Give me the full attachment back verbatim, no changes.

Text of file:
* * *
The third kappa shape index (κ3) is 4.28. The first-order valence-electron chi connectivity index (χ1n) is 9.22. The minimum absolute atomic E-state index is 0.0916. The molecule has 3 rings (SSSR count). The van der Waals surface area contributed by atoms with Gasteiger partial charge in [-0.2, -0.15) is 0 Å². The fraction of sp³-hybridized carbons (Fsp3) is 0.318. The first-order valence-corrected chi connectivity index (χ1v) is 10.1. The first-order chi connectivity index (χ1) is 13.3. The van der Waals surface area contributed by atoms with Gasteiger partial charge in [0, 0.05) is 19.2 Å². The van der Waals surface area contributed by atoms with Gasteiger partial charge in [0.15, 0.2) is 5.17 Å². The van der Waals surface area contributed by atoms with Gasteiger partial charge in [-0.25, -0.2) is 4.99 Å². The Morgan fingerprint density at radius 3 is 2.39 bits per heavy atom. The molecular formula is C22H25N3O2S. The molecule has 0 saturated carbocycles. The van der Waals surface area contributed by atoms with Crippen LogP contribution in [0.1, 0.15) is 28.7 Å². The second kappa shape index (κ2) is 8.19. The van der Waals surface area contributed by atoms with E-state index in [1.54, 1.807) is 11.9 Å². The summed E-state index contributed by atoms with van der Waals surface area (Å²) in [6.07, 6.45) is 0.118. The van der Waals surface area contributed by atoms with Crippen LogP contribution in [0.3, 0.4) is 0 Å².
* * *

The third kappa shape index (κ3) is 4.28. The first-order valence-electron chi connectivity index (χ1n) is 9.22. The minimum absolute atomic E-state index is 0.0916. The molecule has 3 rings (SSSR count). The van der Waals surface area contributed by atoms with Gasteiger partial charge in [-0.2, -0.15) is 0 Å². The fraction of sp³-hybridized carbons (Fsp3) is 0.318. The first-order valence-corrected chi connectivity index (χ1v) is 10.1. The first-order chi connectivity index (χ1) is 13.3. The van der Waals surface area contributed by atoms with Gasteiger partial charge in [0, 0.05) is 19.2 Å². The van der Waals surface area contributed by atoms with Gasteiger partial charge in [0.15, 0.2) is 5.17 Å². The van der Waals surface area contributed by atoms with Gasteiger partial charge in [-0.25, -0.2) is 4.99 Å². The Morgan fingerprint density at radius 3 is 2.39 bits per heavy atom. The molecular formula is C22H25N3O2S. The molecule has 0 saturated carbocycles. The van der Waals surface area contributed by atoms with Crippen LogP contribution in [0.1, 0.15) is 28.7 Å². The second kappa shape index (κ2) is 8.19. The van der Waals surface area contributed by atoms with E-state index in [1.54, 1.807) is 11.9 Å². The summed E-state index contributed by atoms with van der Waals surface area (Å²) in [6.07, 6.45) is 0.118. The van der Waals surface area contributed by atoms with Crippen LogP contribution in [0.3, 0.4) is 0 Å².